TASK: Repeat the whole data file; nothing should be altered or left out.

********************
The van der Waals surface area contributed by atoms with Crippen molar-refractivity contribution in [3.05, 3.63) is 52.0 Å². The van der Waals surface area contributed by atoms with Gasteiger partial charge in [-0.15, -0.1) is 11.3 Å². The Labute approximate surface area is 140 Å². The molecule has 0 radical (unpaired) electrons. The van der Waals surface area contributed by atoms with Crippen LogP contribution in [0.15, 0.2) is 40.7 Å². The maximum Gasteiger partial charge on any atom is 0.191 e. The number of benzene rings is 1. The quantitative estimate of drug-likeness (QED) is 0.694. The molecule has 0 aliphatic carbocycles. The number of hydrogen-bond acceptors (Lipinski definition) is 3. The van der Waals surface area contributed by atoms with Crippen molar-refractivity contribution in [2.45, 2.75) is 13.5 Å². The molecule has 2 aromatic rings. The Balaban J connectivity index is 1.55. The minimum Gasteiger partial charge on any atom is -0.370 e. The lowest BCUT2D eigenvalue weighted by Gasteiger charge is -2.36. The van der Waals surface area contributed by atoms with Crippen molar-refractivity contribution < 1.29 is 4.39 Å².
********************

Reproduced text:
The van der Waals surface area contributed by atoms with Crippen molar-refractivity contribution in [3.05, 3.63) is 52.0 Å². The van der Waals surface area contributed by atoms with Gasteiger partial charge in [-0.15, -0.1) is 11.3 Å². The Labute approximate surface area is 140 Å². The molecule has 0 radical (unpaired) electrons. The van der Waals surface area contributed by atoms with Crippen LogP contribution in [0.15, 0.2) is 40.7 Å². The maximum Gasteiger partial charge on any atom is 0.191 e. The number of benzene rings is 1. The quantitative estimate of drug-likeness (QED) is 0.694. The molecule has 0 aliphatic carbocycles. The number of hydrogen-bond acceptors (Lipinski definition) is 3. The van der Waals surface area contributed by atoms with Crippen molar-refractivity contribution in [2.45, 2.75) is 13.5 Å². The molecule has 2 aromatic rings. The Balaban J connectivity index is 1.55. The minimum Gasteiger partial charge on any atom is -0.370 e. The lowest BCUT2D eigenvalue weighted by Gasteiger charge is -2.36. The van der Waals surface area contributed by atoms with Crippen molar-refractivity contribution < 1.29 is 4.39 Å².